By Melanie Nathan, January 13, 2014.
Today we heard in breaking news that Nigeria’s President Goodluck Jonathan has surreptitiously signed the so-called Same Sex Prohibition Bill into law. Reports are that Jonathan actually signed the Bill, better known as the “Jail-All-The-Gays” Bill, quietly last week. News of it’s signing has only now been leaked.
The LGBT community around the World will not tolerate laws that criminalize sexuality and will vehemently protest countries which institute such laws, which serve as government sanctioned mechanisms for persecution.
It seems that the Nigerian President was afraid of a huge international outcry prior to signing the Bill, yet how he could think it would never make the news defies logic. Now that the story is out, it is absolutely incumbent upon us here in the United States and around the world to vehemently protest Nigeria and this horrific law, including a call for boycotts and sanctions and secondly to stand by our LGBTI family in Nigeria by providing support for safe-housing and asylum in the West.
ALSO – Re Uganda: It is critical that we make a LOT of Noise NOW vs Nigeria so Museveni sees that the world will not be happy if he assents to the BILL.
Here are 10 imperative actions we must undertake as a world community:
1. Write polite letters to the President of Nigeria expressing your thoughts and explain what being gay really means – and send a copy of your letter to firstname.lastname@example.org for publication in this BLOG. (no more than 600 words).
2. Organize protests at Nigerian Consulates and Embassies.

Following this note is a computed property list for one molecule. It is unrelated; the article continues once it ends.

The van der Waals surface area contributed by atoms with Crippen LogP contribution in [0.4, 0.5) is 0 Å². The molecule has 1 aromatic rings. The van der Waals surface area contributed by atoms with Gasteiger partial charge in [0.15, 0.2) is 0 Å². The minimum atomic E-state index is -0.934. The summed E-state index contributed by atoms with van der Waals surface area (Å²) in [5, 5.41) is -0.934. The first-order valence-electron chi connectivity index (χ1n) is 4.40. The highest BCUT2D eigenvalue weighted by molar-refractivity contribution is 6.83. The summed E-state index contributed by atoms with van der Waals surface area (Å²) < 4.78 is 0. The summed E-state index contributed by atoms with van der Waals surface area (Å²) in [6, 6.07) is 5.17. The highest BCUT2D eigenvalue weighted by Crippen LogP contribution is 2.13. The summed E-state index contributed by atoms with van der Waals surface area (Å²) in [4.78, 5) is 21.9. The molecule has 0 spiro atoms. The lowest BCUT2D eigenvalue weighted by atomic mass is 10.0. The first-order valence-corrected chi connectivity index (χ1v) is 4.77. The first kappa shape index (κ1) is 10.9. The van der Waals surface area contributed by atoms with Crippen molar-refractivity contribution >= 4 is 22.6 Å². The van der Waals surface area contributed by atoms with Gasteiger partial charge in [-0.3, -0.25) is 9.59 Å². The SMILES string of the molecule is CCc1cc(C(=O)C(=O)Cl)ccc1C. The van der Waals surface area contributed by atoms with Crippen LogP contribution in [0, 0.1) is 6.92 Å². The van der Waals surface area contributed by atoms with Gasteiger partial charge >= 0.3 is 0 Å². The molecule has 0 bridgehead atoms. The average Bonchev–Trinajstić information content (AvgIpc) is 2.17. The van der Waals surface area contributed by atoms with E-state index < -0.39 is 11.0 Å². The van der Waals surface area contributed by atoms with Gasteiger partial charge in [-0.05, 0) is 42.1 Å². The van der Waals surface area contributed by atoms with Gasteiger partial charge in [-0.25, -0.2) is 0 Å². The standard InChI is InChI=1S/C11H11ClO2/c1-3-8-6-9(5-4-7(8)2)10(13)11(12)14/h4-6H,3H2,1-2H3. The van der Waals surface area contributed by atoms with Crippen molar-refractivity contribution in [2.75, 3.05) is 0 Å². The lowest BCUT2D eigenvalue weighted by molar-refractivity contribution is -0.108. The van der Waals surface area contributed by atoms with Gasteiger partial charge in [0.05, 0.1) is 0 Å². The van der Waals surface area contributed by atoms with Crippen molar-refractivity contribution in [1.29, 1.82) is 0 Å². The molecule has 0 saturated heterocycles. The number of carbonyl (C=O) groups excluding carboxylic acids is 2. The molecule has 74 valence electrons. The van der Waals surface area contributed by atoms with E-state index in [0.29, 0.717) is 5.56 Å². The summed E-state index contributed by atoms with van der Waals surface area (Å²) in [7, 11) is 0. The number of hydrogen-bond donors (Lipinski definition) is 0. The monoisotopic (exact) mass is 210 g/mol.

3. Write to the Nigerian Ambassador/ consuls/ President in Nigeria/ in your country – here is an example: http://www.nigeriaembassyusa.org/index.php?page=contact-us
Dear Consul / Ambassador/ President
The World is shocked at the passage of Nigeria’s inhumane and horrific ‘Jail The Gays’ law that your President just signed into law.
It is important to note that the laws you have passed against LGBT Nigerians and visitors are based on lies and myths about homosexuality, are unconstitutional and contrary to the International Declaration of Human Rights.
You cannot criminalize a human being’s sexuality.
We will be protesting your embassies and calling for widespread boycotts against Nigerian tourism, exports, imports and all business.
If Nigeria justifies this bad law proclaiming its sovereignty, then it will choose isolation. However Nigeria cannot participate in a global context if it cannot respect one of the most basic fundamental human rights and that is the right to love any person of one’s choice, whether that person is of the same or a different gender.
Anti-Homosexuality laws condemn love that is naturally felt to the people you seek to criminalize. The issues you purport to base your law upon are separate issues and ought to fall under the laws already in place which protect all people from sex without consent.
LGBT Protection Coalitions, Worldwide.
Note: Nigeria maintains an embassy in the United States at 3519 International Place, NW, Washington, DC 20008, (tel: 202-986-8400). AND